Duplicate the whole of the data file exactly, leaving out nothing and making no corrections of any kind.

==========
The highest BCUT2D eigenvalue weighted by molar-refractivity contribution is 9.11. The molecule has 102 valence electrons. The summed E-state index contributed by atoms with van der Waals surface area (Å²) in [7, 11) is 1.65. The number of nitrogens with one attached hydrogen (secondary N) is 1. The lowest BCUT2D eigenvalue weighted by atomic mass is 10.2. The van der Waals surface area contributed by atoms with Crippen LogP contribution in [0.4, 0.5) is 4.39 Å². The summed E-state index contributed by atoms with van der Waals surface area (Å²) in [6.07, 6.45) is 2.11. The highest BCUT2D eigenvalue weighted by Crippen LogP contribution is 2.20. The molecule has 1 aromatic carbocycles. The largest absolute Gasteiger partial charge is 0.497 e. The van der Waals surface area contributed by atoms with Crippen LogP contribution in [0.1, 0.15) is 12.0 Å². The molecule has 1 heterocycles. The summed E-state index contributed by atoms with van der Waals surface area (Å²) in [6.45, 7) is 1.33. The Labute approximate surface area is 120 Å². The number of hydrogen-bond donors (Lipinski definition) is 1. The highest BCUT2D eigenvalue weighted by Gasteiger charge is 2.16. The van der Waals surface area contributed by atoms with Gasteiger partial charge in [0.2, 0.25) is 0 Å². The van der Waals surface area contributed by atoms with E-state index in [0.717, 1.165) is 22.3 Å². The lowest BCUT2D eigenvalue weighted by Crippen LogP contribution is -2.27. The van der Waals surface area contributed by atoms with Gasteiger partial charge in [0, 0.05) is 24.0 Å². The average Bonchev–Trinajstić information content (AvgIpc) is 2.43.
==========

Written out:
The highest BCUT2D eigenvalue weighted by molar-refractivity contribution is 9.11. The molecule has 102 valence electrons. The summed E-state index contributed by atoms with van der Waals surface area (Å²) in [7, 11) is 1.65. The number of nitrogens with one attached hydrogen (secondary N) is 1. The lowest BCUT2D eigenvalue weighted by atomic mass is 10.2. The van der Waals surface area contributed by atoms with Crippen LogP contribution in [0.4, 0.5) is 4.39 Å². The summed E-state index contributed by atoms with van der Waals surface area (Å²) in [6.07, 6.45) is 2.11. The highest BCUT2D eigenvalue weighted by Crippen LogP contribution is 2.20. The molecule has 1 aromatic carbocycles. The largest absolute Gasteiger partial charge is 0.497 e. The van der Waals surface area contributed by atoms with Crippen LogP contribution in [0.1, 0.15) is 12.0 Å². The molecule has 1 heterocycles. The summed E-state index contributed by atoms with van der Waals surface area (Å²) in [6.45, 7) is 1.33. The Labute approximate surface area is 120 Å². The number of hydrogen-bond donors (Lipinski definition) is 1. The highest BCUT2D eigenvalue weighted by Gasteiger charge is 2.16. The van der Waals surface area contributed by atoms with Gasteiger partial charge in [0.2, 0.25) is 0 Å². The van der Waals surface area contributed by atoms with E-state index in [0.717, 1.165) is 22.3 Å². The lowest BCUT2D eigenvalue weighted by Crippen LogP contribution is -2.27. The van der Waals surface area contributed by atoms with Gasteiger partial charge in [0, 0.05) is 24.0 Å². The average Bonchev–Trinajstić information content (AvgIpc) is 2.43.